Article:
Examining the distribution of losses from 2017 hurricanes, combined with looking at the market structure and penetration, the National Flood Insurance Program (NFIP) and state windstorm pools, suggests reinsurers might only assume 15% to 20% of the hurricane Florence exposure, based on a $10 billion insured loss.
As the storm continues to impact parts of North and South Carolina, The Buckingham Research Group has released an update on hurricane Florence exposure. Using the distribution of losses from 2017 hurricanes as a proxy (reinsurance covered approximately 20%, third-party capital 20%, and primary players 60%), suggests reinsured losses of between $1.5 billion and $2 billion.
This range is assuming a 15% to 20% contribution to a total insured loss of $10 billion, says the report.
Noting CoreLogic’s updated loss estimate of up to $5 billion, which excludes insured losses related to rainfall, riverine or other flooding, The Buckingham Research Group’s $10 billion estimate accounts for insured flooding as well as NFIP (inland flooding), and the impact from wind pools.
Ultimately, the update says that Florence will be mostly a primary event, and analysts at Keefe, Bruyette & Woods (KBW) have echoed this, stating that it expects primary insurers to bear most of the insured losses, adding that this will likely be very manageable.
KBW continued to say that it still does not expect “these losses to materially impact insurance or reinsurance pricing trends.”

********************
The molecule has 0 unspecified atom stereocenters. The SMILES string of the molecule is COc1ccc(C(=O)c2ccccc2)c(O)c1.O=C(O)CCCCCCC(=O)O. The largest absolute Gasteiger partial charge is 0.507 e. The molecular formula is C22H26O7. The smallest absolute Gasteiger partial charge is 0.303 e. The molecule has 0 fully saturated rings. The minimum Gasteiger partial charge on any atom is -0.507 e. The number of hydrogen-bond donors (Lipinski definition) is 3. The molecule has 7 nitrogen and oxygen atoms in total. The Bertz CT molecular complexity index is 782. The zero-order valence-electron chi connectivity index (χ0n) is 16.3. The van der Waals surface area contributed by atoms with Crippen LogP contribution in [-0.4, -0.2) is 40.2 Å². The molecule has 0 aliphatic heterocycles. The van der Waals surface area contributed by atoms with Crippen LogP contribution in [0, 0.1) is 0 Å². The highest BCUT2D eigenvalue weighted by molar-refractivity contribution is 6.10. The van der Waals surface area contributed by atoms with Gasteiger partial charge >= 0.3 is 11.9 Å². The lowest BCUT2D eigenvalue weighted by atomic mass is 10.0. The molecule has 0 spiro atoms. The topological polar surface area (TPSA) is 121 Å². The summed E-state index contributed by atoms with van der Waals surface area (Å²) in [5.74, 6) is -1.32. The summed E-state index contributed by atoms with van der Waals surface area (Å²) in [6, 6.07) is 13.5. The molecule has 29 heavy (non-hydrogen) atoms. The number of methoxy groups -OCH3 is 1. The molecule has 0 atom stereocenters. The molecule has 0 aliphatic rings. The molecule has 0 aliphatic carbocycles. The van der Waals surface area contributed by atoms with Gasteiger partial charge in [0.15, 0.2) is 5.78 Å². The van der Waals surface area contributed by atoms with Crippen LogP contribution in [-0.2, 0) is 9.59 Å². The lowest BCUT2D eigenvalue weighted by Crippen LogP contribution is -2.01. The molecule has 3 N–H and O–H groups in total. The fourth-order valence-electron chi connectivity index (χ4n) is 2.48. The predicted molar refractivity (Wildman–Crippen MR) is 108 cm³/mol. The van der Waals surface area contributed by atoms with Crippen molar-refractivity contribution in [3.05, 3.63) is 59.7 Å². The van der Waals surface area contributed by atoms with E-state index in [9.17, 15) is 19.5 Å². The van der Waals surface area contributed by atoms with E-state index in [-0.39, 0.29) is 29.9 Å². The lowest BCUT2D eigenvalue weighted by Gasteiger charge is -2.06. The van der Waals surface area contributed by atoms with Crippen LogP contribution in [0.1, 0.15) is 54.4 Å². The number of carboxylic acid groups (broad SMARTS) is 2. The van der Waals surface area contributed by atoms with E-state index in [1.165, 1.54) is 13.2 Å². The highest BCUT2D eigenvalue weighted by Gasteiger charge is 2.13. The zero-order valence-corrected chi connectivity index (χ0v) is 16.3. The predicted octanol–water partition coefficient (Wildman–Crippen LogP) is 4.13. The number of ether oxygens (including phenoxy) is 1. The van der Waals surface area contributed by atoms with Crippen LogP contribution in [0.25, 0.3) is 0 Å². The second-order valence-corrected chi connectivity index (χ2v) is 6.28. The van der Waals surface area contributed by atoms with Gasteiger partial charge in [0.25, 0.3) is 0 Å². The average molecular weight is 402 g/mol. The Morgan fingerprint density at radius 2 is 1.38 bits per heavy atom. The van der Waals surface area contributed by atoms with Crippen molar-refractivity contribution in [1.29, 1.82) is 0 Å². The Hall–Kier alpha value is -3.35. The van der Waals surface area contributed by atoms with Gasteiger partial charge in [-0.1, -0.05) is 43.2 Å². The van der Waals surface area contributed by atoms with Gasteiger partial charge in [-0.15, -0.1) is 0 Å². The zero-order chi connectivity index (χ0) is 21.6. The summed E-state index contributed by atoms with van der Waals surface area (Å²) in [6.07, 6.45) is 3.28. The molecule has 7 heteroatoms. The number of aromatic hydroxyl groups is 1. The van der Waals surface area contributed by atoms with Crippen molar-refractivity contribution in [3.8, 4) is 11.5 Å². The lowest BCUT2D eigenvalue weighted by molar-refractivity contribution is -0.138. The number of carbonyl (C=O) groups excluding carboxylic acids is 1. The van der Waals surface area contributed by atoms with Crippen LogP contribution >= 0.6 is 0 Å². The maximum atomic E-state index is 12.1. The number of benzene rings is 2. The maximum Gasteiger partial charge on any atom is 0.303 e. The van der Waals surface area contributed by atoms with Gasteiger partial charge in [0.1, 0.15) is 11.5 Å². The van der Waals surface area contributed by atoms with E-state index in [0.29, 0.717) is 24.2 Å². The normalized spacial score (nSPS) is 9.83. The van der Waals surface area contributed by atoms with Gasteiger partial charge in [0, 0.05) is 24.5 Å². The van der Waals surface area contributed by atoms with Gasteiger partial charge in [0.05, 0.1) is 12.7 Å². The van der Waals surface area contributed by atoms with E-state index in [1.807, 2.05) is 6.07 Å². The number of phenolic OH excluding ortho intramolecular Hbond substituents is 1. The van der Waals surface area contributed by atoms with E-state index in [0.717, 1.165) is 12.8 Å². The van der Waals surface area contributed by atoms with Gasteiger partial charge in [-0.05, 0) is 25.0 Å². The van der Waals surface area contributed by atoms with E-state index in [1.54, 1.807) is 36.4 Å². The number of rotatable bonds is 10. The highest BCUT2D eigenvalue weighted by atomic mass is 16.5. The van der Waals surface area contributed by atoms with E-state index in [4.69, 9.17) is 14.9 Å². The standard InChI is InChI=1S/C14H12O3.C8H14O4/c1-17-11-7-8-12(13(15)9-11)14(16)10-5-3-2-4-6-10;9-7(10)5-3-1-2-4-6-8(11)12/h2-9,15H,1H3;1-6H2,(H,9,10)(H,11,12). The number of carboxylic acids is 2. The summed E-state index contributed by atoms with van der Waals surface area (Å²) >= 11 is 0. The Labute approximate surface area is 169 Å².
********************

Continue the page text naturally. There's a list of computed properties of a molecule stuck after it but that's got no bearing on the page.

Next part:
After the muted rate response following 2017 catastrophe events this isn’t too surprising, with the reinsurance market now suggesting that a $200 billion+ event or series of events is required to meaningfully turn pricing, as highlighted in our global reinsurance market survey.
Regarding the NFIP, and using hurricane Harvey as a proxy, analysts say that reinsurer exposure to Florence via the NFIP might well be limited. From Harvey, the NFIP paid $7 billion of $30 billion total insurance claims, with reinsurance covering just over $1 billion of this. Applying the same metrics to Florence, means the NFIP would face a $2.3 billion potential loss, which wouldn’t eat into its reinsurance layer, which kicks in after $4 billion.
The Buckingham Research Group also states that the reinsurance exposure to North Carolina Pool, designed to be a last resort, might also be limited to $100 million. At the same time, reinsurer exposure to South Carolina Windpool might be limited to $740 million.
The water and flood threat from hurricane Florence remain significant, and the slow moving storm is expected to batter the coastline for several days. With this in mind, it remains uncertain exactly how costly the storm will be for insurers and reinsurers, but currently, analysts are saying that it is most likely going to be an earnings event that will be largely retained by the primary market.